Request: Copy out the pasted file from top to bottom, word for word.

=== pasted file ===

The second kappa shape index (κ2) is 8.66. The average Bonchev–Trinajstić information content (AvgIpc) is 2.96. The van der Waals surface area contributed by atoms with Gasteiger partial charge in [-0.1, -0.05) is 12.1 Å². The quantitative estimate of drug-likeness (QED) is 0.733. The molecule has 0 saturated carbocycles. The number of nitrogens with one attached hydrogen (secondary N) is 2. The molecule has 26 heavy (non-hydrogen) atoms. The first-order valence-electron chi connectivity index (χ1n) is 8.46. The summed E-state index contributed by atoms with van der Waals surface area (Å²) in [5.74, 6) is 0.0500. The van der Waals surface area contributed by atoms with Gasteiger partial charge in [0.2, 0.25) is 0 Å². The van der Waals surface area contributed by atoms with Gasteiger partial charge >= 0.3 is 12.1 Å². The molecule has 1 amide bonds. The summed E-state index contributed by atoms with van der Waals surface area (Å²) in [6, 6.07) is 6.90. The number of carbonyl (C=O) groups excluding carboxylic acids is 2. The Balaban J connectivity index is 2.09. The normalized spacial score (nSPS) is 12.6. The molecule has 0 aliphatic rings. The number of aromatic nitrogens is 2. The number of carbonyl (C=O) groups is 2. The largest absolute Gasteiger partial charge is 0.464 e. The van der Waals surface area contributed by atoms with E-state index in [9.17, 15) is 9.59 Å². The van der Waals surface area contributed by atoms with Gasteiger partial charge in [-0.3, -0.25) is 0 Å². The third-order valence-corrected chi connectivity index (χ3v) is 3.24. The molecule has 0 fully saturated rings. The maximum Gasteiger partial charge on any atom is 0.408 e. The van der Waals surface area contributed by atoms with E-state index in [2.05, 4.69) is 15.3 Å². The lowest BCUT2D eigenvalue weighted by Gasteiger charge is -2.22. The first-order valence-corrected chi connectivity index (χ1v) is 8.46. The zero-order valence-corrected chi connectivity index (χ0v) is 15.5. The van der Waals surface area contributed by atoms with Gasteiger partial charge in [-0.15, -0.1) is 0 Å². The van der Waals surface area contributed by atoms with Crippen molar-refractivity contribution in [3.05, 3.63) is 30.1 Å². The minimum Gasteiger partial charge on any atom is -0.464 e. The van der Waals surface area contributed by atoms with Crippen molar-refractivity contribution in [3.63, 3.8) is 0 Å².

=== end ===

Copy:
The second kappa shape index (κ2) is 8.66. The average Bonchev–Trinajstić information content (AvgIpc) is 2.96. The van der Waals surface area contributed by atoms with Gasteiger partial charge in [-0.1, -0.05) is 12.1 Å². The quantitative estimate of drug-likeness (QED) is 0.733. The molecule has 0 saturated carbocycles. The number of nitrogens with one attached hydrogen (secondary N) is 2. The molecule has 26 heavy (non-hydrogen) atoms. The first-order valence-electron chi connectivity index (χ1n) is 8.46. The summed E-state index contributed by atoms with van der Waals surface area (Å²) in [5.74, 6) is 0.0500. The van der Waals surface area contributed by atoms with Gasteiger partial charge in [0.2, 0.25) is 0 Å². The van der Waals surface area contributed by atoms with Gasteiger partial charge >= 0.3 is 12.1 Å². The molecule has 1 amide bonds. The summed E-state index contributed by atoms with van der Waals surface area (Å²) in [6, 6.07) is 6.90. The number of carbonyl (C=O) groups excluding carboxylic acids is 2. The Balaban J connectivity index is 2.09. The normalized spacial score (nSPS) is 12.6. The molecule has 0 aliphatic rings. The number of aromatic nitrogens is 2. The number of carbonyl (C=O) groups is 2. The largest absolute Gasteiger partial charge is 0.464 e. The van der Waals surface area contributed by atoms with E-state index in [9.17, 15) is 9.59 Å². The van der Waals surface area contributed by atoms with Gasteiger partial charge in [-0.3, -0.25) is 0 Å². The third-order valence-corrected chi connectivity index (χ3v) is 3.24. The molecule has 0 fully saturated rings. The maximum Gasteiger partial charge on any atom is 0.408 e. The van der Waals surface area contributed by atoms with E-state index in [2.05, 4.69) is 15.3 Å². The lowest BCUT2D eigenvalue weighted by Gasteiger charge is -2.22. The first-order valence-corrected chi connectivity index (χ1v) is 8.46. The zero-order valence-corrected chi connectivity index (χ0v) is 15.5. The van der Waals surface area contributed by atoms with Gasteiger partial charge in [-0.15, -0.1) is 0 Å². The van der Waals surface area contributed by atoms with Crippen molar-refractivity contribution in [3.05, 3.63) is 30.1 Å². The minimum Gasteiger partial charge on any atom is -0.464 e. The van der Waals surface area contributed by atoms with Crippen molar-refractivity contribution in [3.63, 3.8) is 0 Å².